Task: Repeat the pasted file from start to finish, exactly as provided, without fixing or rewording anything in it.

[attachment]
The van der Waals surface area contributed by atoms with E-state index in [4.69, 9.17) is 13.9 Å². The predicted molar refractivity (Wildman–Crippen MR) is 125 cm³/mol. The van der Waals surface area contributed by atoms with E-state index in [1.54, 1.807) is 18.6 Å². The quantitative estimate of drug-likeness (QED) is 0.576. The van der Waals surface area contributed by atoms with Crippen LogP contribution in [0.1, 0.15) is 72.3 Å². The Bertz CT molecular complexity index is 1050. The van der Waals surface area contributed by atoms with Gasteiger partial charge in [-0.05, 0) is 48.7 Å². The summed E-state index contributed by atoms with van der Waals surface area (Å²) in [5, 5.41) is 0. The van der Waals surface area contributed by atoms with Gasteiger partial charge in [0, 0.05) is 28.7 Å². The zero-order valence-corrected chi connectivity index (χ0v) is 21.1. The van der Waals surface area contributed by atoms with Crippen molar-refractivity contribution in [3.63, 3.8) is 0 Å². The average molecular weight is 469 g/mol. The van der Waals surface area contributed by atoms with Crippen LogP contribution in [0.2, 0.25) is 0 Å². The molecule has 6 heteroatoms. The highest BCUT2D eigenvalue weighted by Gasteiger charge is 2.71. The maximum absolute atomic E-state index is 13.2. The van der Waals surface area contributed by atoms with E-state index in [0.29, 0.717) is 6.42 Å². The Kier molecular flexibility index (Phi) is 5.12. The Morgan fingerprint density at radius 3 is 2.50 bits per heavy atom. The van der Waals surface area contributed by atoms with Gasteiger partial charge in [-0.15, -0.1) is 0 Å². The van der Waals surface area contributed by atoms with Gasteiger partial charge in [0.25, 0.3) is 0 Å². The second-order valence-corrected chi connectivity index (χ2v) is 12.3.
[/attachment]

The van der Waals surface area contributed by atoms with E-state index in [4.69, 9.17) is 13.9 Å². The predicted molar refractivity (Wildman–Crippen MR) is 125 cm³/mol. The van der Waals surface area contributed by atoms with E-state index in [1.54, 1.807) is 18.6 Å². The quantitative estimate of drug-likeness (QED) is 0.576. The van der Waals surface area contributed by atoms with Crippen LogP contribution in [0.1, 0.15) is 72.3 Å². The Bertz CT molecular complexity index is 1050. The van der Waals surface area contributed by atoms with Gasteiger partial charge in [-0.05, 0) is 48.7 Å². The summed E-state index contributed by atoms with van der Waals surface area (Å²) in [5, 5.41) is 0. The van der Waals surface area contributed by atoms with Gasteiger partial charge in [0, 0.05) is 28.7 Å². The zero-order valence-corrected chi connectivity index (χ0v) is 21.1. The van der Waals surface area contributed by atoms with Crippen molar-refractivity contribution in [3.63, 3.8) is 0 Å². The average molecular weight is 469 g/mol. The van der Waals surface area contributed by atoms with Crippen LogP contribution in [0.2, 0.25) is 0 Å². The molecule has 6 heteroatoms. The highest BCUT2D eigenvalue weighted by Gasteiger charge is 2.71. The maximum absolute atomic E-state index is 13.2. The van der Waals surface area contributed by atoms with E-state index in [0.29, 0.717) is 6.42 Å². The Kier molecular flexibility index (Phi) is 5.12. The Morgan fingerprint density at radius 3 is 2.50 bits per heavy atom. The van der Waals surface area contributed by atoms with Gasteiger partial charge in [-0.15, -0.1) is 0 Å². The van der Waals surface area contributed by atoms with Gasteiger partial charge in [0.25, 0.3) is 0 Å². The second-order valence-corrected chi connectivity index (χ2v) is 12.3.